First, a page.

Title:
CONDUCTIVE CLOTH SENSOR
Kind Code:
A1


Abstract:
A force sensor is disclosed herein. The force sensor includes first and second layers formed from electrically conductive material. The force sensor also includes a third layer formed from an electrically insulative material disposed between the first and second layers. The third layer is a mesh defining a distribution of plurality of spaced openings. It is also disclosed herein that the force sensor can be incorporated in an auscultation training system. The auscultation training system can also include an auscultation device operable to be pressed against the force sensor whereby the force sensor emits a signal in response to being pressed. The auscultation training system can also include a controller communicating with the force sensor and operable to receive the signal. The auscultation training system can also include a database of sound files wherein the controller is operable to select one of the sound files in response to the signal.



Inventors:
O'keefe, Patrick (Wellington, OH, US)
Lecat, Paul (Tallmadge, OH, US)
Application Number:
14/077255
Publication Date:
05/15/2014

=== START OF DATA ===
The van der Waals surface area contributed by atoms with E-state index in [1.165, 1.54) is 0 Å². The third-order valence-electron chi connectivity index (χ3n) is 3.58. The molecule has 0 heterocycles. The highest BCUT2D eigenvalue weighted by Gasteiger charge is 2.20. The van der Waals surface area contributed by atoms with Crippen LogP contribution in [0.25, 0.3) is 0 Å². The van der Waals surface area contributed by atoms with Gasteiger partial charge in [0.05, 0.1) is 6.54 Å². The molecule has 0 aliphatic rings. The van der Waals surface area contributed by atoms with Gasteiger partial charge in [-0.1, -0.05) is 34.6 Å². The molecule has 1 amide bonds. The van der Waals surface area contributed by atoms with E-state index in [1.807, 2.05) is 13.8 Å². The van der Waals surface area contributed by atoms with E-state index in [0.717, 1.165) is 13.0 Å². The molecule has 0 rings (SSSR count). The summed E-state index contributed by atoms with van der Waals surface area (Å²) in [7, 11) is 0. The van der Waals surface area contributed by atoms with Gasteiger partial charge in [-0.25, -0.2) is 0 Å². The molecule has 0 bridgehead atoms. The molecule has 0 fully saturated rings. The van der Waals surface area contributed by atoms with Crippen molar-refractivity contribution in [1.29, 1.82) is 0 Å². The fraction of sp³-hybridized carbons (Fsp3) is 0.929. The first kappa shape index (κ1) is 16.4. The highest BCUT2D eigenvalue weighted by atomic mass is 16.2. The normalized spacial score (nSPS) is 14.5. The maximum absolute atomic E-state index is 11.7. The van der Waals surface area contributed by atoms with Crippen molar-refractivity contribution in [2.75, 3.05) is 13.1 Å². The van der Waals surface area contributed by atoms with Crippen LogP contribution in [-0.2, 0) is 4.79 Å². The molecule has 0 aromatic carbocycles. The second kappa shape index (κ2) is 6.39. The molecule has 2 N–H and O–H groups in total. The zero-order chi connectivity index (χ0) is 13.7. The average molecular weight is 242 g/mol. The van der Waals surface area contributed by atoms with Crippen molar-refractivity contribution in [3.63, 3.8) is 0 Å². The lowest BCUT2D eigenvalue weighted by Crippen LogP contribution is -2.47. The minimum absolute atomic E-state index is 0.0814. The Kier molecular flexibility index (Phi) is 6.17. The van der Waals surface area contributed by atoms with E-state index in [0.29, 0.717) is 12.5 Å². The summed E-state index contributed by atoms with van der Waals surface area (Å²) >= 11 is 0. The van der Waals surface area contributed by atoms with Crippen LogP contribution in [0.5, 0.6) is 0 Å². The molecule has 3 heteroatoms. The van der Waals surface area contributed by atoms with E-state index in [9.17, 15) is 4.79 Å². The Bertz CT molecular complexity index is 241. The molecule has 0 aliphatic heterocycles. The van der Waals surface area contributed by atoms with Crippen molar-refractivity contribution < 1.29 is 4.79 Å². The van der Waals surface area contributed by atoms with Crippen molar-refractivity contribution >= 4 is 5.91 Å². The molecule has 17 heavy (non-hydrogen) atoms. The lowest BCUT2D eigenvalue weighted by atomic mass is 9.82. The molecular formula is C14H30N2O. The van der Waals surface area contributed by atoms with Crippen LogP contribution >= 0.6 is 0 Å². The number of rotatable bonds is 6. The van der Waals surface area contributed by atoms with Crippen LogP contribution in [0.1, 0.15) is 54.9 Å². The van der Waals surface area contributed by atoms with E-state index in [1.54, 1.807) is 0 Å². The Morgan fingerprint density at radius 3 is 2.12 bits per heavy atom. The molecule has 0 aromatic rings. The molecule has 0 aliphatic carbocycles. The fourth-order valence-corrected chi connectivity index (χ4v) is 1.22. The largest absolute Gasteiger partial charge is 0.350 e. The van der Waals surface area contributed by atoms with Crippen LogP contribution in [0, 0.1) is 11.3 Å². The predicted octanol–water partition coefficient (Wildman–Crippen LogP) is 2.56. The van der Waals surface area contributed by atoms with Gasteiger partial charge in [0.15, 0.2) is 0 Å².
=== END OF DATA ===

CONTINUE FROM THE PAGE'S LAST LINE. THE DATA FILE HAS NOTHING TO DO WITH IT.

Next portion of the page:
Filing Date:
11/12/2013
Assignee:
O'KEEFE PATRICK
LECAT PAUL
Primary Class:
International Classes:
G01L1/20
View Patent Images:



Primary Examiner:
NOORI, MASOUD H
Attorney, Agent or Firm:
Emerson, Thomson & Bennett, LLC (1914 Akron-Peninsula Road Akron OH 44313)
Claims:
What is claimed is:

1. A force sensor comprising: first and second layers formed from electrically conductive material; and a third layer formed from an electrically insulative material disposed between said first and second layers, wherein said third layer is a mesh defining a distribution of plurality of spaced openings.

2. The force sensor of claim 1 wherein said third layer is further defined as Tulle.

3. The force sensor of claim 1 wherein at least one of said first and second layers is discontinuous.

4. The force sensor of claim 3 wherein said first layer is discontinuous and includes a plurality of discrete portions spaced from one another.

5. The force sensor of claim 4 wherein said plurality of discrete portions include portions of different sizes.